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Sister Barbara and the books that changed everything



I've never fitted in. Born on the wrong side of Auckland to a hard-working Protestant factory worker and his intensely respectable Catholic wife, I was unaware I might have been considered disadvantaged.

Nun silhouetteI attribute this to my mother's pride, which cannot always be a sin, and to the priests, nuns and parishioners of Saint Mary's Church and day school. The nuns especially demonstrated daily, by words and actions, what it took to be a good Catholic. Number one was the duty to care for those less fortunate than ourselves. This was reinforced by sad little cardboard money boxes 'for the starving babies in India' in every classroom and regular fundraisers for war-torn areas.

We were also taught to be inclusive and accepting of difference. Each grade had a few kids nominated to act as big brother or sister to new migrant children. Our parish priest invited other denominations to joint services at a time when Catholics and Protestants were killing each other in Ireland. 

Most of us came from low-income families, so there was no requirement to pay school fees annually. Uncle Jack collected our half-crowns (25 cents) each week and never questioned if we didn't have enough. Jack wasn't only our handyman and bill collector; he also played Santa at Christmas breakups.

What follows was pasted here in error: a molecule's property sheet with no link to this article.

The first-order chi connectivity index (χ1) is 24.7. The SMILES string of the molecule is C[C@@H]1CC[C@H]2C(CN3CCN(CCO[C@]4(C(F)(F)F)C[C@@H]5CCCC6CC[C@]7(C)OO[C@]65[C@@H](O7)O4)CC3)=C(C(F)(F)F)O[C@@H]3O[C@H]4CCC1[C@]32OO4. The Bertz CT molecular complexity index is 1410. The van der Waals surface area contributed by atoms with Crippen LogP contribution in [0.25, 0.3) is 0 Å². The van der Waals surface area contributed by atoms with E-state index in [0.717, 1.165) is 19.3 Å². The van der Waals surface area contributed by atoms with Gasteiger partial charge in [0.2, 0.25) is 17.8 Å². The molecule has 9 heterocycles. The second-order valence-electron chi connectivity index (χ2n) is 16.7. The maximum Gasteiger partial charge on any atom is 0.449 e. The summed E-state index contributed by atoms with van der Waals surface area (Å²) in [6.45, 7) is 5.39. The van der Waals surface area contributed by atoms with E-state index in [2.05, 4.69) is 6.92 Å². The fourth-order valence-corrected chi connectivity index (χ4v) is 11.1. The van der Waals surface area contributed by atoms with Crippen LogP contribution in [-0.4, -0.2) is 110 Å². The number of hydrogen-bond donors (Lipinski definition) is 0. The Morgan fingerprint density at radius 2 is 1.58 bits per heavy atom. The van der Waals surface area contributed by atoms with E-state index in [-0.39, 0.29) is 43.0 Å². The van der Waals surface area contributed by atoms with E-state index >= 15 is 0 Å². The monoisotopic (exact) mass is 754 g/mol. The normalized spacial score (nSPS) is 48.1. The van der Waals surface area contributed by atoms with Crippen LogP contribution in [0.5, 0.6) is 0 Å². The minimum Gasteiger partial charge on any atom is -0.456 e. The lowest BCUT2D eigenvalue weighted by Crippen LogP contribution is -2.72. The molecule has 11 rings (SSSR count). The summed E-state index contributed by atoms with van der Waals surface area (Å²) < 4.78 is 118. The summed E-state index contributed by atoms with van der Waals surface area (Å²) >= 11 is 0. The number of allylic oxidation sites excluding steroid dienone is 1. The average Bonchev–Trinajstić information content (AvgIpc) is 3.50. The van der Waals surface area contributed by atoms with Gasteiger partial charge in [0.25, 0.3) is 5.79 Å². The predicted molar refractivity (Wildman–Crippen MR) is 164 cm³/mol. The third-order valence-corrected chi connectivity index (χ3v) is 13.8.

I have a vivid memory of Santa offering me a lolly at the end of my first year at Saint Mary's. I stared up at him, before shrieking 'Liar! You're not Santa; you're Uncle Jack,' and I punched him in the crotch, the highest point I could reach at five years old.

Sister Barbara taught me in my fifth and sixth years; we were her very first students. She had a large multi-grade class, yet she found time to realise I wasn't 'a bit slow' but was actually half-blind, partially deaf and bored witless.

She ensured I was placed close to the front where I could hear, and arranged my first eye examination. To my excruciating embarrassment, I ended up with my mother's discarded Edna Everage-type glasses, at a time when everyone else had mod angular frames.

Sister Barbara also sent away for high school English books just for me and that year this supposedly 'slow' child came first in class. She changed the course of my life. I'm still the only member of my very large family with a tertiary education. My mother reinforced Sister Barbara's gift by getting me a library card and telling the council librarian I was allowed to read anything I liked (except Peyton Place).


"Nobody would give me satisfactory answers, although I did get the strap for insolence a few times. By 15 I no longer had any faith, although the values stuck and have remained my guide."


Long before I was old enough to fully understand their implications, I chanced upon novels such as Fame is the Spur by Howard Spring, about the rise of the British labour and women's suffrage movements, and Jack London's biographical tale of the plight of impoverished East Enders, The People of the Abyss. Little wonder I ended up on the opposite side of the political spectrum to my conservative parents.